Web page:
Ninety-one different attempts to produce an attraction effect (involving a total of 23 product classes and 73 different decoyed choice-sets) produced only 11 reliable effects – significantly fewer than expected given the statistical power of our studies. Cross-scenario analyses indicated that use of meaningful qualitative-verbal descriptions, as well as pictorial depictions, to differentiate choice options substantially reduced the size of those effects. In fact, attraction effects were found at only chance levels using these types of stimuli. The implications of these findings for both marketing practice and research are briefly discussed.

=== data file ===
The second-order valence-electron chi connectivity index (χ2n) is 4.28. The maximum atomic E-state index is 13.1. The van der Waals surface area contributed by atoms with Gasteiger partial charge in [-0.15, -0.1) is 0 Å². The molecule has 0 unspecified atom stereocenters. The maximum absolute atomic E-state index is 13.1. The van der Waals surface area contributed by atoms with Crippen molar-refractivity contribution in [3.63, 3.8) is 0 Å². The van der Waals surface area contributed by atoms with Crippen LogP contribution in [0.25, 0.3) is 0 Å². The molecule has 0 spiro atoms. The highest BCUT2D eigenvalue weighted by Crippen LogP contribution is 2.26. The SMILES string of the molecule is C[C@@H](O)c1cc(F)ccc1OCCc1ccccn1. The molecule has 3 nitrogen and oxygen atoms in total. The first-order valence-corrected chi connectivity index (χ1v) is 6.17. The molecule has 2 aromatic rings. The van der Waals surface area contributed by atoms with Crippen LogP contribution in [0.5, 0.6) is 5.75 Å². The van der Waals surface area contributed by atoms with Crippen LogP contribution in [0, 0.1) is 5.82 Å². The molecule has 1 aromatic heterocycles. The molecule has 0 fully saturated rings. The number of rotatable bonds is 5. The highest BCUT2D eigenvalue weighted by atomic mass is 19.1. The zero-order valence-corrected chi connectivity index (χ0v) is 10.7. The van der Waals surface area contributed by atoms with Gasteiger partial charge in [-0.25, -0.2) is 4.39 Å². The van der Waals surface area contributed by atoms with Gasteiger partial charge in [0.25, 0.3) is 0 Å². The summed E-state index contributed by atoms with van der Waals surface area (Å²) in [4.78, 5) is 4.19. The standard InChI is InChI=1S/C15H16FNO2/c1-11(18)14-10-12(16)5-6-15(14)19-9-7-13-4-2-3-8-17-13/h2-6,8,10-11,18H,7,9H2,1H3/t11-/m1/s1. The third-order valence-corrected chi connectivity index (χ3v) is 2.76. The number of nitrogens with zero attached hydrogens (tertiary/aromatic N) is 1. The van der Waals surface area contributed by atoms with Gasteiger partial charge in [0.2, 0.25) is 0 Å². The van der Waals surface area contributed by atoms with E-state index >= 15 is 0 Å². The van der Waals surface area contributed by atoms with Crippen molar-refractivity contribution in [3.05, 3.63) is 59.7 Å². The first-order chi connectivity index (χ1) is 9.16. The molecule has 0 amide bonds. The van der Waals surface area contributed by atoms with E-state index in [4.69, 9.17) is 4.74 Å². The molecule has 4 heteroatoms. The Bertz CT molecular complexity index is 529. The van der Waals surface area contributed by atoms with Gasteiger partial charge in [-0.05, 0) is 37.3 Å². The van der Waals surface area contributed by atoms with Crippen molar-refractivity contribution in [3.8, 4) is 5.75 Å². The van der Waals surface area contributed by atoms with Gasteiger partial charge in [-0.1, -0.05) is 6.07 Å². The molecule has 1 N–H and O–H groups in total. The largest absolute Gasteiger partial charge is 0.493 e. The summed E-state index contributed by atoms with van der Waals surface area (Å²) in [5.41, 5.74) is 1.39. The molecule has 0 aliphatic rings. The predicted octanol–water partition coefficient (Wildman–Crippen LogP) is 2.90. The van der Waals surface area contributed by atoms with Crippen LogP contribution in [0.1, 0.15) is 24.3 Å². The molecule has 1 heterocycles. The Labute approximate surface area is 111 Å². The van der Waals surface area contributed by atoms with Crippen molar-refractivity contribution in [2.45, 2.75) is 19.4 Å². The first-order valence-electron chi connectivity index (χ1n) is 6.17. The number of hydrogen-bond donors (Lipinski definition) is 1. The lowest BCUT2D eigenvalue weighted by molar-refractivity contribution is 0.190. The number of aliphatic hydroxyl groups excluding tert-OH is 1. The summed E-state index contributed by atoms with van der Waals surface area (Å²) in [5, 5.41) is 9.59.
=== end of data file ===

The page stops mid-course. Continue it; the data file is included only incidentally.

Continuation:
Yang, S., & Lynn, M. (2014). More evidence challenging the robustness and usefulness of the attraction effect. Journal of Marketing Research, 51(4), 508-513. Retrieved [insert date], from Cornell University, School of Hospitality Administration site: http://scholarship.sha.cornell.edu/articles/585/